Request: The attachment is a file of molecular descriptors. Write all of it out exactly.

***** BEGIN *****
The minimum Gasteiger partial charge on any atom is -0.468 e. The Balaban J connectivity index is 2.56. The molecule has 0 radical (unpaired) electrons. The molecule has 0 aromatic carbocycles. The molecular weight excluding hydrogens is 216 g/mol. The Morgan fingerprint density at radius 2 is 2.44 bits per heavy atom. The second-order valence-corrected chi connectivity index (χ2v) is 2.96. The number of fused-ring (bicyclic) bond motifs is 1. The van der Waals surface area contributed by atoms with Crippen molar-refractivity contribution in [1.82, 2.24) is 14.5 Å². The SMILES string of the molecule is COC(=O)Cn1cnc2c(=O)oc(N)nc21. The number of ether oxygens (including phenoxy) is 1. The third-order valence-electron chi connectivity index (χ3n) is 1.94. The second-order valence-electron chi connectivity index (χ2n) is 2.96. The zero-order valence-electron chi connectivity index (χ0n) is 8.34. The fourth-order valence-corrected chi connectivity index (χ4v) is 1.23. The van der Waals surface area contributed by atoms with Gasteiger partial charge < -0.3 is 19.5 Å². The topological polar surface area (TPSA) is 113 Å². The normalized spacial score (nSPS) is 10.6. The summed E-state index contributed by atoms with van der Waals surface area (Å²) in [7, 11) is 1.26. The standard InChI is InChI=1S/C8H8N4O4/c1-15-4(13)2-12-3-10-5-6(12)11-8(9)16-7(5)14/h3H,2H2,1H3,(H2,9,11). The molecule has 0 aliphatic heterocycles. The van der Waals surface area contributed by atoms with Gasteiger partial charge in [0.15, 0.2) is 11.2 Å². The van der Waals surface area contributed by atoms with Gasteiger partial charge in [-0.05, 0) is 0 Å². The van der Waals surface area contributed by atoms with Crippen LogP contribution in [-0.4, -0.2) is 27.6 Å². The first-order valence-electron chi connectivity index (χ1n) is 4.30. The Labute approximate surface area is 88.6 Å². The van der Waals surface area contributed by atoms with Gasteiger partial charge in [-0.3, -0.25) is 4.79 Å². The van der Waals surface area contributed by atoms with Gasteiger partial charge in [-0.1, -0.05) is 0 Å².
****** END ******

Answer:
The minimum Gasteiger partial charge on any atom is -0.468 e. The Balaban J connectivity index is 2.56. The molecule has 0 radical (unpaired) electrons. The molecule has 0 aromatic carbocycles. The molecular weight excluding hydrogens is 216 g/mol. The Morgan fingerprint density at radius 2 is 2.44 bits per heavy atom. The second-order valence-corrected chi connectivity index (χ2v) is 2.96. The number of fused-ring (bicyclic) bond motifs is 1. The van der Waals surface area contributed by atoms with Crippen molar-refractivity contribution in [1.82, 2.24) is 14.5 Å². The SMILES string of the molecule is COC(=O)Cn1cnc2c(=O)oc(N)nc21. The number of ether oxygens (including phenoxy) is 1. The third-order valence-electron chi connectivity index (χ3n) is 1.94. The second-order valence-electron chi connectivity index (χ2n) is 2.96. The zero-order valence-electron chi connectivity index (χ0n) is 8.34. The fourth-order valence-corrected chi connectivity index (χ4v) is 1.23. The van der Waals surface area contributed by atoms with Gasteiger partial charge < -0.3 is 19.5 Å². The topological polar surface area (TPSA) is 113 Å². The normalized spacial score (nSPS) is 10.6. The summed E-state index contributed by atoms with van der Waals surface area (Å²) in [7, 11) is 1.26. The standard InChI is InChI=1S/C8H8N4O4/c1-15-4(13)2-12-3-10-5-6(12)11-8(9)16-7(5)14/h3H,2H2,1H3,(H2,9,11). The molecule has 0 aliphatic heterocycles. The van der Waals surface area contributed by atoms with Gasteiger partial charge in [0.15, 0.2) is 11.2 Å². The van der Waals surface area contributed by atoms with Gasteiger partial charge in [-0.05, 0) is 0 Å². The van der Waals surface area contributed by atoms with Crippen LogP contribution in [-0.4, -0.2) is 27.6 Å². The first-order valence-electron chi connectivity index (χ1n) is 4.30. The Labute approximate surface area is 88.6 Å². The van der Waals surface area contributed by atoms with Gasteiger partial charge in [-0.3, -0.25) is 4.79 Å². The van der Waals surface area contributed by atoms with Gasteiger partial charge in [-0.1, -0.05) is 0 Å².